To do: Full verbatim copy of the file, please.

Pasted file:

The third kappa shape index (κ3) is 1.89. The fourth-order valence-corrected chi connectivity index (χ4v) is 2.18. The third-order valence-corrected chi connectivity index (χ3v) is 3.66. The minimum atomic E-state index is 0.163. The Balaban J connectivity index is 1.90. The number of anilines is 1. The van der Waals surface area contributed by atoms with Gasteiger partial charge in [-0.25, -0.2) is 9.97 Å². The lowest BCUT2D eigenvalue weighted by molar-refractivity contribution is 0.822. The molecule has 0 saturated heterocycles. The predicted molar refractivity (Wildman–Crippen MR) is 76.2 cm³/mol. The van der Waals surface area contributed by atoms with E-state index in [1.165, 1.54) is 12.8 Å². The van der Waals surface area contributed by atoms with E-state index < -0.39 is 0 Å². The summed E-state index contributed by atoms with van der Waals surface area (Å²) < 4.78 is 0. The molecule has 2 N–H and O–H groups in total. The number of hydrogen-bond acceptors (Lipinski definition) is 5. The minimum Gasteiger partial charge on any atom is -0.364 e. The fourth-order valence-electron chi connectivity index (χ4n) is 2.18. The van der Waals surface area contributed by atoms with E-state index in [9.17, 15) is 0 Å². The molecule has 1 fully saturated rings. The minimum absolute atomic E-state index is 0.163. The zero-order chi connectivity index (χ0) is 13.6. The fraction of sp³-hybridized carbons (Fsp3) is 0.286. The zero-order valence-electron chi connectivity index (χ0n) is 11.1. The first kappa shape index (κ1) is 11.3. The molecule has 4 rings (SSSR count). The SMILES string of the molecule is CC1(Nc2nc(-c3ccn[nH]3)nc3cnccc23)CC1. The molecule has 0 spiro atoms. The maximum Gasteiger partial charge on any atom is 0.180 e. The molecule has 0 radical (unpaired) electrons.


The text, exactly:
The third kappa shape index (κ3) is 1.89. The fourth-order valence-corrected chi connectivity index (χ4v) is 2.18. The third-order valence-corrected chi connectivity index (χ3v) is 3.66. The minimum atomic E-state index is 0.163. The Balaban J connectivity index is 1.90. The number of anilines is 1. The van der Waals surface area contributed by atoms with Gasteiger partial charge in [-0.25, -0.2) is 9.97 Å². The lowest BCUT2D eigenvalue weighted by molar-refractivity contribution is 0.822. The molecule has 0 saturated heterocycles. The predicted molar refractivity (Wildman–Crippen MR) is 76.2 cm³/mol. The van der Waals surface area contributed by atoms with E-state index in [1.165, 1.54) is 12.8 Å². The van der Waals surface area contributed by atoms with E-state index < -0.39 is 0 Å². The summed E-state index contributed by atoms with van der Waals surface area (Å²) < 4.78 is 0. The molecule has 2 N–H and O–H groups in total. The number of hydrogen-bond acceptors (Lipinski definition) is 5. The minimum Gasteiger partial charge on any atom is -0.364 e. The fourth-order valence-electron chi connectivity index (χ4n) is 2.18. The van der Waals surface area contributed by atoms with E-state index in [9.17, 15) is 0 Å². The molecule has 1 fully saturated rings. The minimum absolute atomic E-state index is 0.163. The zero-order chi connectivity index (χ0) is 13.6. The fraction of sp³-hybridized carbons (Fsp3) is 0.286. The zero-order valence-electron chi connectivity index (χ0n) is 11.1. The first kappa shape index (κ1) is 11.3. The molecule has 4 rings (SSSR count). The SMILES string of the molecule is CC1(Nc2nc(-c3ccn[nH]3)nc3cnccc23)CC1. The molecule has 0 spiro atoms. The maximum Gasteiger partial charge on any atom is 0.180 e. The molecule has 0 radical (unpaired) electrons.